Note that plant-based oils are generally healthy sources of fat. Still, some believe too much vegetable oil can negatively impact your health. The thinking is that unsaturated fats in vegetable oils can oxidize and lead to inflammation in the body.

Keep these texture, flavor, and health factors in mind as you review these 10 substitutes for vegetable oil in brownies.

Substitutes for vegetable oil in brownies

1. Applesauce

Applesauce provides the moisture needed for the easy mixing of the recipe, without the unwanted fat and calories. The big advantage of applesauce as a substitute is that your brownies will be healthier without altering the taste.

The brownies may be slightly drier than you’d expect. You can fix this by adding a bit of water to your batter. Also, start checking for doneness about 5 minutes earlier.

Ratio: Use 3/4-cup applesauce for each 1 cup of vegetable oil. Reduce sugar slightly.
Advantages: Lower fat and more nutritious than vegetable oil. Mild flavor. Will make brownies sweeter.

2. Mashed banana

Mashed banana is another healthy substitute for oil. With ripe, mashed banana, your brownie will be soft, moist, and slightly fluffier. If you’ve ever added mashed banana to pancake mix, you know what I mean here.

As with applesauce, using banana instead of oil could make the brownie drier. Add a couple teaspoons of water to the batter and check for doneness 5 minutes early.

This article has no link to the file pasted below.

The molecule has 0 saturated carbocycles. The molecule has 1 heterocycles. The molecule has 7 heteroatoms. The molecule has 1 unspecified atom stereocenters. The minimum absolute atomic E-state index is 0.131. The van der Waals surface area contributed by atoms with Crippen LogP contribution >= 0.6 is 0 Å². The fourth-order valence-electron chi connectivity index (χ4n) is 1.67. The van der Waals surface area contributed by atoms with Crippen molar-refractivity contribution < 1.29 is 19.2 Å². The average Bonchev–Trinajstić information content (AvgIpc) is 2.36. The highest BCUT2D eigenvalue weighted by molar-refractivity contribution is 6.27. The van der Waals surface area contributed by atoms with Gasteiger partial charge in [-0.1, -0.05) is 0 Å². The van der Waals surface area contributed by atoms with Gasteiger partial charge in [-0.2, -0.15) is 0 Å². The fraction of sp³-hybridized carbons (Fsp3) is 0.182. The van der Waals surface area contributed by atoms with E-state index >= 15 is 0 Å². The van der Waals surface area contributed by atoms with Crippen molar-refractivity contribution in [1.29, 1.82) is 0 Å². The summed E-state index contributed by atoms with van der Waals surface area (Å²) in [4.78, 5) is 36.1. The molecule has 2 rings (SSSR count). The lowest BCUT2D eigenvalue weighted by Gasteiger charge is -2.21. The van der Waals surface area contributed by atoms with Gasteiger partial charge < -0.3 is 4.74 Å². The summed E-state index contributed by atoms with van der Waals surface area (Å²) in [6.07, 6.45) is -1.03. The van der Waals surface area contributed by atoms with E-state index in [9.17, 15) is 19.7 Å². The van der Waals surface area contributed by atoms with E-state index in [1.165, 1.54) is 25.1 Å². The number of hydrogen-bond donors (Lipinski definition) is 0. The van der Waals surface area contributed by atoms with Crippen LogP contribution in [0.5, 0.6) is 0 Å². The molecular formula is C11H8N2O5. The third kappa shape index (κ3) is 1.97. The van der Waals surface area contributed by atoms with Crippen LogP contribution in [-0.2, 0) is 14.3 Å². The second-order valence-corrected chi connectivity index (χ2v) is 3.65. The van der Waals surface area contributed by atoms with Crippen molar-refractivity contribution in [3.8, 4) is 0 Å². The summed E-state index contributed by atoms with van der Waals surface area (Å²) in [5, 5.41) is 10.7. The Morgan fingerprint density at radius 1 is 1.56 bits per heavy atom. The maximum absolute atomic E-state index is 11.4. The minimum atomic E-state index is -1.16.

Ratio: Use 3/4-cup mashed banana for each 1 cup of vegetable oil.
Advantages: Lower fat and more nutritious than vegetable oil. Mild flavor.

3. Vegetable puree

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Staying on the theme of healthier vegetable oil substitutions, you can also try zucchini puree, mashed sweet potato, or canned pumpkin.

Nearly any vegetable puree will do the job, but some vegetables will change the flavor of your brownies. Zucchini will impart a different flavor, but in a good way. Zucchini works better in chocolate brownies, since these two flavors go well together.

Sweet potato and pumpkin are milder and sweeter than zucchini, so the taste difference will be more subtle. These two veggies can give your brownies a slightly cake-y texture.

Ratio: Use 3/4-cup vegetable puree for each 1 cup of vegetable oil.
Advantages: Lower fat and more nutritious than vegetable oil.

3. Cornstarch